Grade breakdown
item  % 

homework/quizzes  20% 
1st test  20% 
2nd test  20% 
3rd test  20% 
final exam  20% 
extra credit  + 
Your course grade is based on the percentage table at right. Notice
that in particular, Prof. Cohen places more of an emphasis on tests
rather than on weekly homework assignments and quizzes in computing
your final course grade. On the other hand, completing your homework
on a weekly basis is the most sure way to success on tests. Extra
credit problems will appear throughout the semester in homework and in
tests and will be added to your grade after at the end of the term.
Futhermore, the extra credit problems should be good problems,
i.e. they'll help you learn the material and will be fun!
 Makeups
Tests: Prof. Cohen will work with you to schedule a makeup
test if you can't make it to lecture on the day of the test: if you
have a religious obligation, an emergency, or even if you don't feel
well that morning or are otherwise upset. If at all possible, you
should let her know (via email or a phone call) beforehand that you'll
be missing a test. Missed tests must be made up within one week. If
you have an issue with how a particular test problem is graded, come
see me during office hours first, but any eventual test grade change
must be reviewed by Prof. Cohen.
Quizzes: There will be no makeup quizzes, period.
Homework: I do not accept late homework, where "late" is
defined as after I have finished grading it. For example, if I
receive your homework late on Monday, but I spent the whole weekend
stuck on a desert island and not grading, then you're in luck. Please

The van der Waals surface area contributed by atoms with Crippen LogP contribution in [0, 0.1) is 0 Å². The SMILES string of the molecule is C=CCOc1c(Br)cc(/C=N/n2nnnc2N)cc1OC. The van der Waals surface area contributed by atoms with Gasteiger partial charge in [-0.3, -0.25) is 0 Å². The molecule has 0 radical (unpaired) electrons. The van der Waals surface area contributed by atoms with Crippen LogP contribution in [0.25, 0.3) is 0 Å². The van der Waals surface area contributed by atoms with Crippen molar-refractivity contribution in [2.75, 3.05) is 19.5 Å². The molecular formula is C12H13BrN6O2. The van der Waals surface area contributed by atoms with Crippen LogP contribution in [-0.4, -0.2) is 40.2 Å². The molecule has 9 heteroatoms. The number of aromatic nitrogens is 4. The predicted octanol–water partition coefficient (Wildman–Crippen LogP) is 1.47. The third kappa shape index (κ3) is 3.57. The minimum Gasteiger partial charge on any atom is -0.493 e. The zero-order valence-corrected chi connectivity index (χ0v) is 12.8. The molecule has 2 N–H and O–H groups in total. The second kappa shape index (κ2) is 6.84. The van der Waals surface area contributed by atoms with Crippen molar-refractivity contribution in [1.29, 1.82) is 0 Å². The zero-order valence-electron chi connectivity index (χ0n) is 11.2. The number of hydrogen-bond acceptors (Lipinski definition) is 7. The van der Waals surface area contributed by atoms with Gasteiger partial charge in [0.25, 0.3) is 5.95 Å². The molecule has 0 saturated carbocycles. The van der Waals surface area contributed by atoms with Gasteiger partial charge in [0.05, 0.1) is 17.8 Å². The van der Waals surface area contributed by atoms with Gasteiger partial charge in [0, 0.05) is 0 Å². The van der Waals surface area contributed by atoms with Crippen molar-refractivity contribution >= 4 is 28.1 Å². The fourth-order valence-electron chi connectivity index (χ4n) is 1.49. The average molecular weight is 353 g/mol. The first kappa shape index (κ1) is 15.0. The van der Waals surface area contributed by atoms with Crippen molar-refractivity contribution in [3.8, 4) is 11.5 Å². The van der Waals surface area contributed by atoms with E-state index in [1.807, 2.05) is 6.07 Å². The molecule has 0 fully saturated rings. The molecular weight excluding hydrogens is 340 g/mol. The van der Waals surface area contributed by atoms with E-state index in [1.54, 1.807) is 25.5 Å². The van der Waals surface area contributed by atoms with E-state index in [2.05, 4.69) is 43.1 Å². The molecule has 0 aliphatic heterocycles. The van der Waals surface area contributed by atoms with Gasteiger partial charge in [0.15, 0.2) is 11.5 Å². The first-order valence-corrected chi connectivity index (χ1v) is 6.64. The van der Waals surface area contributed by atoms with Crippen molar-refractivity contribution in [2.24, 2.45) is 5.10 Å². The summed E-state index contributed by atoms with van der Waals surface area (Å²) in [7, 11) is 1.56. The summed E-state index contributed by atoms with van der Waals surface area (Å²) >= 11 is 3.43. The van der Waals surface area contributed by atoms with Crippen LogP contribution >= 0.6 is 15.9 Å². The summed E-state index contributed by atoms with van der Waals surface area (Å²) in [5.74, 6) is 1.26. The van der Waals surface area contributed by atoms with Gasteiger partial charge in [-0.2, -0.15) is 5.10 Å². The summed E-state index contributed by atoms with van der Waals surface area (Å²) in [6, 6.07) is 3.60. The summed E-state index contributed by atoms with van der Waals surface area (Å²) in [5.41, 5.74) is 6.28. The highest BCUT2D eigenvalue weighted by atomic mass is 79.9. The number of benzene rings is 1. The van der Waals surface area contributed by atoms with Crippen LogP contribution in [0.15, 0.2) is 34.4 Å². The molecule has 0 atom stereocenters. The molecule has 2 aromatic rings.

don't abuse this system. Religious obligations, illness, and family
emergencies are not excuses, but make sure to read the note below. If
you have an issue with how I graded a particular problem, come see me
during office hours, but unless it's something obviously dumb on my
part, I will not change your grade.
Final: There is the possibility of a makeup final exam at the
beginning of the next semester, but don't waste your break worrying
about that! You must warn Prof. Cohen ahead of time if you must miss
the final exam.
Important note: Because of the certainty of religious
obligations, illness, family emergencies, or just plain hangovers
during the semester, I will drop your three lowest quiz and homework
scores from your grade calculation. I hope this is a fair way to
ameliorate an otherwise inflexible sounding policy.
 Group work, honestly
Working with other people on mathematics is not only allowable, but is
highly encouraged and fun. You may work with anyone (other students
in your section, in the course, not in the course, bums on the street)
on your homework problems. If done right, you'll learn the material
better and more efficiently working in groups. The golden rule is:
you may work with anyone on solving your homework problems,
but you must write up your final draft by yourself.
Writing up the final draft is as important a process as figuring out
the problems on scratch paper with your friends. Mathematical writing
is very idiosyncratic  I will be able to tell if papers have been
copied  just don't do it! You will not learn by copying solutions
from others! Also, if you work with people on a particular
assignment, please list your collaborators somewhere on the top of the
paper. Make the process fun, transparent, and honest.